- Do your research Ė Do you know the difference between NAIA & NCAA?
- Take your time to make the RIGHT choice for you.
- Try and do things early such as SATís, Eligibility centre, Visa etc.
- I wrote down what specifications I would like a uni to have before I got a lot of offers in, this might work for you, choose the size, maybe even location, courses you would look at doing, divisions you would aim to play in. Try and tick most boxes with the one you pick.
- Use FPUSA to the max, thatís what they are there for, donít hesitate to ask them questions even if you think itís a Ďsilly questioní.
- Be prepared, donít rush around last minute, and make sure you go out here with the right mind-set.
- Make sure you are fit before you go out there, make first impressions count.
- Take things that can remind you of home or make your room as close to home as possible.
- Work, work and work. You are out there for a uni degree, not just to play, balance them both to do well in both. Certainly in my uni, failing your degree = no soccer until you get your grades back up.
- Enjoy every minute of the process and your experience when youíre out there, it really is the American dream, it isnít something to be taken for granted.
Sophomore and ready for round 2 with Emma Morris
10 min read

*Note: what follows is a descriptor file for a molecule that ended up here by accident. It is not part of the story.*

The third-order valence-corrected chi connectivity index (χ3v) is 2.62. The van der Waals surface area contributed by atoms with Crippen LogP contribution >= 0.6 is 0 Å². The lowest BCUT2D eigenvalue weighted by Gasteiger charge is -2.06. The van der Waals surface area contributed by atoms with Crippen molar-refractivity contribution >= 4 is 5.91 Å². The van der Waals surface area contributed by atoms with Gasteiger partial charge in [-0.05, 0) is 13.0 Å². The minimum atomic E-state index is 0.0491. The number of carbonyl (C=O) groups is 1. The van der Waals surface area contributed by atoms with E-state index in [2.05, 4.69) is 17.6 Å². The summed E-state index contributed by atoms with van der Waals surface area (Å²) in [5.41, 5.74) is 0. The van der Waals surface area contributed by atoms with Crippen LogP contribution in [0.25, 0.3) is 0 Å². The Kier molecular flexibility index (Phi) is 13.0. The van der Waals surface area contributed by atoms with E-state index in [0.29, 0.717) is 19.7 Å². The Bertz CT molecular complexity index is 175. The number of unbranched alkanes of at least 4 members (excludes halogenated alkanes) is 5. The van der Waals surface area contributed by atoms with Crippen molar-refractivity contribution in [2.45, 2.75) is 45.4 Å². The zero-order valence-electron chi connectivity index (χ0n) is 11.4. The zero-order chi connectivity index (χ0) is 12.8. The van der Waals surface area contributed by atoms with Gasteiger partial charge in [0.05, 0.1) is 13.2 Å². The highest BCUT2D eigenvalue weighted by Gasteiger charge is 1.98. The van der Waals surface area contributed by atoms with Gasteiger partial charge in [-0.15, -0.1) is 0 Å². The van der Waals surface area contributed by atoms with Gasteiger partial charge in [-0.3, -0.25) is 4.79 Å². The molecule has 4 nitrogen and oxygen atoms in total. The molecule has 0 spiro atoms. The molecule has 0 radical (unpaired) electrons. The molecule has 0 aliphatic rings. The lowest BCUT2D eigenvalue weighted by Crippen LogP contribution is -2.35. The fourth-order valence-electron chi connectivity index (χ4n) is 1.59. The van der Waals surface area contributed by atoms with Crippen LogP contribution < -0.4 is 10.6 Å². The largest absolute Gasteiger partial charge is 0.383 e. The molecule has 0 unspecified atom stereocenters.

Former client, Emma Morris took time out of her busy schedule to contact FirstPointUSA. This is what she had to say... This time last year, my American dream was beginning. I was an 18 year old Yorkshire born and bred, football mad, central defender about to embark on a 4 year journey to major in Sports and Recreation Management while minoring in Business Administration. It was not the first time I had moved away from home as I had already done so for my first year at college, but I had never even been to the States for a holiday, let alone to live there. My journey with First Point USA started back in February 2012 when I applied online; my first official trial was on 25th May 2012 in Leyland where I happened to be the only female participant. First Point gave me the opportunity to just watch but I felt comfortable playing with the guys and afterwards I was accepted to the next stage. This next stage involved making a trip to Glasgow on 13th June 2012 to see the First Point facilities and interview for a place as a client, and on the 25th I was officially offered a place on the programme which I accepted shortly afterwards. I sat two SAT exams and attended another showcase which involved most First Point female soccer clients in December 2012, this was one of my favourite moments of the whole programme as things really started to become real when making new friends who had the same desire as me and then playing in front of several coaches who had flown over from the USA specifically to look at me and the rest of the clientele. I got a few emails off the back of this before my footage was even online, and as soon as the footage was online I got the rest of the emails coming in. It was safe to say that there was a huge variation of universities interested and I was overwhelmed by the interest and just knew at that moment that every bit of effort and time put in to the last 10 months had been worth it. Ashford University was actually one of the last universities to get in contact with me. Up until this moment I had declined most and was speaking to a few real possibilities, but Ashford just fit the bill for everything I had hoped for. Iím not really the most outgoing person and I donít like being in situations where there are lots of people (in the thousands) so my first necessity was for a relatively small amount of students on campus. My second necessity was that there was a course I wanted to do, Sports and Recreation Management being my favourite choice, which Ashford had. Of course for anyone applying to or receiving First Point USAís service, another necessity is that the sports team in which you will participate in, is suitable for you. My coach had sent a lot of information about the university and team in his first couple of emails and I felt like this was a great match for me, but to make sure, I asked if there were any videoís that I could watch. Coach sent me a load of matches from the previous semester and I sat with my parents and watched them. We all agreed that this team looked like a team I could integrate in pretty well, but still have to fight for my place, which is something I wanted as I am very serious about my football. Another of my specifications, obviously, is that I like the Coach and in this case, he really seemed not only like he had developed a good team through his skill and determination, but also like he was very reasonable and wanted to help in any way possible. He had contacted us via our landline so that we could have a proper conversation and he could give me all the information I needed. He also emailed me the contact information for the only English girl on the team who was just finishing her first year at the university, so I could get a real perspective from her point of view. It did also help that Coach was also English and so we had that kind of common ground too. By this point I had narrowed my options down to Ashford and another university, both of which were in the same kind of area of America (mid-west), and both of which played in the NAIA. Ashford shows my home games online so my family and friends can watch back at home, which as my dad has only missed a couple of my games in my entire life, this was a necessity to me. Ashford also had on paper, the better set up for soccer and the better female soccer team. What really drew me towards Ashford, was the fact that it had diversity. I couldnít believe that I had the opportunity to play on a team with not only Americans, but Canadians, Germans, a Brazilian, a Norwegian, another Englishman and an Australian. On campus we have so many different nationalities, itís great! On the way to the USA My first thoughts of America were that it was boiling, looked like I was on a film set and everyone was very welcoming. I was surprised to see that their Ďtrucksí, are not anything like our lorryís. As the first couple of days went by, I quickly got used to the physical demands of pre-season, doing 2 or 3 a days of fitness, while in the torturing heat. My first match came shortly after which was a scrimmage (friendly) at night, and I was quite surprised that I got to play the second half as I had arrived so late in to pre-season and my fitness levels were not as good as most of the squad. But I came on and played ok so I was pretty pleased that I had got my first match under my belt. Within the next few days academics had started, so I was quickly learning the student-athlete way of life, juggling classes, practices, assignments, matches, traveling and normal every day requirements, in to such short periods of time. Again I use the words Ďphysical demandsí because you really are forced in to being organised and responsible which for some comes harder than others and you have to get on with it whether you are aching, tired or just mentally finding it daunting. But really, once you get used to it, you realise that you are privileged to be in this environment and certainly for me, I havenít regretted a minute of it. In terms of life on the road, I think the longest journey was 13 Ĺ hours up to North Dakota, and we also flew to our conference tournament in Lawrenceville, Georgia. What you do on these long trips is up to you, some people sleep, some do assignments, others listen to music and others read. Sometimes we sing and play games, it just really depends on the individuals and the amount of time we are traveling. I love traveling and getting to see all the different states, and I enjoy spending time with my teammates because we are like sisters and I think the time we spend together really helps our team bonding and chemistry which really shows with our great record on the pitch. The season actually went really well, we finished on a 13-4 which is 13 wins and 4 losses. Even 3 of our losses were just by 1 goal and the other was just 2. We scored 39 goals with 14 against and for me personally in an injury-stricken season I played in 12 games starting 7. We were gutted to lose our conference final and not get a Ďwild cardí in to nationals even though we beat around 5 teams who were in the last 32, and we were given a #20 ranking at the end of the season in December. Even in the off-season, for spring semester, I have enjoyed every minute. We didnít play quite so much in this time, especially because the weather in the mid-west is even worse at this time of year than I ever expected. Piles of snow like Iíve never seen (which is saying something as Iím from the Yorkshire Dales), and weather so cold that we were given a day off university purely because it was too cold to step outside and could be fatal after just minutes exposed to that temperature (between 29-32 degrees Celsius I think). It was just crazy. Training was more to do with weight lifting and conditioning than anything in this time as the weather prevented us being outdoors. We played some indoor soccer too and finally got back out on to the pitch around March-April time after a harsh winter. On the flip side I got to spend a week in California for spring break with 3 teammates/friends, it was honestly just an amazing experience and somewhere everyone should aim to see while in the states. Itís fair to say, the American dream is real, and I have loved every minute of my first year while maintaining very good academics with both semesters on the Deanís list and playing the sport I love. First Point USA really have made dreams come true and I thank them for this opportunity. Top 10 tips for First Point USA Clients